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The Devil Sauntered Vaguely Down to Georgia

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Amdusias had been insufferable since 1930, and Crowley was beyond tired of it.

He could have put up with Amdusias alone being insufferable. They were both demons; they weren't renowned for their modesty or humility. But it wasn't just Amdusias, it was everybody. Down Below sent up a commendation. Other demons kept dropping by to congratulate him. Beautiful piece of work, they said, one for the ages. A classic.

All because he got one man to sell his soul for the blues.

"So the blues themselves are evil," Crowley said, when he heard. He was, against his will, impressed.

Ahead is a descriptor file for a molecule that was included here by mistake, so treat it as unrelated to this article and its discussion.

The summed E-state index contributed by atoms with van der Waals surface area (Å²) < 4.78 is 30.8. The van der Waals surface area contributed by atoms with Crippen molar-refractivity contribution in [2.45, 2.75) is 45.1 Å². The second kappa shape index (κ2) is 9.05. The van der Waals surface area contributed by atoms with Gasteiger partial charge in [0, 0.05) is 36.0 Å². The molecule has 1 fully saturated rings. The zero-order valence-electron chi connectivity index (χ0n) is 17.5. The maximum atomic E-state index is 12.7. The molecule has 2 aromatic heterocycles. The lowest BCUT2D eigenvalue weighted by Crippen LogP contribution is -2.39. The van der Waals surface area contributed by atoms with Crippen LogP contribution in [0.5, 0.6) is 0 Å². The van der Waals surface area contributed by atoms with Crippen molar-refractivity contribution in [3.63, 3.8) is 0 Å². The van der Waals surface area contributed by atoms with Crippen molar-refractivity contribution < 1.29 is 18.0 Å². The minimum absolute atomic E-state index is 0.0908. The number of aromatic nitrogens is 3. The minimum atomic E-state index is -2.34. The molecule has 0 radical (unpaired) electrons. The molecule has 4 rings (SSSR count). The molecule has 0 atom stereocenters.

"No," Amdusias said blankly. "What? Why would they be?"

Crowley stared at him. The impressed feeling was draining away like dirty dishwater. "You mean -- he's just an especially good musician now?"

"Well, yeah," Amdusias said. "That's what he wanted, so that's what I gave him. In exchange for his soul," he added, swelling up with pride at the memory.

Something else was swelling inside Crowley, and it felt suspiciously like a desire to hit Amdusias. "You mean," he said, "that you gave that man the ability to play music that will make him famous for ages to come, music countless people will listen to and admire and play for their friends . . . and none of it is evil?"

Amdusias only blinked cluelessly at him.

Crowley blessed under his breath. Then over it. Then, at length, in Amdusias's face. What was wrong with demons? Why was he the only one with any imagination? If Amdusias had just had the mother-wit to give Robert Johnson evil music, the knock-on effects of it would have been beyond counting. But no, it was just a bunch of really enjoyable sounds, which did nothing whatsover to tarnish a soul beyond the one already hocked.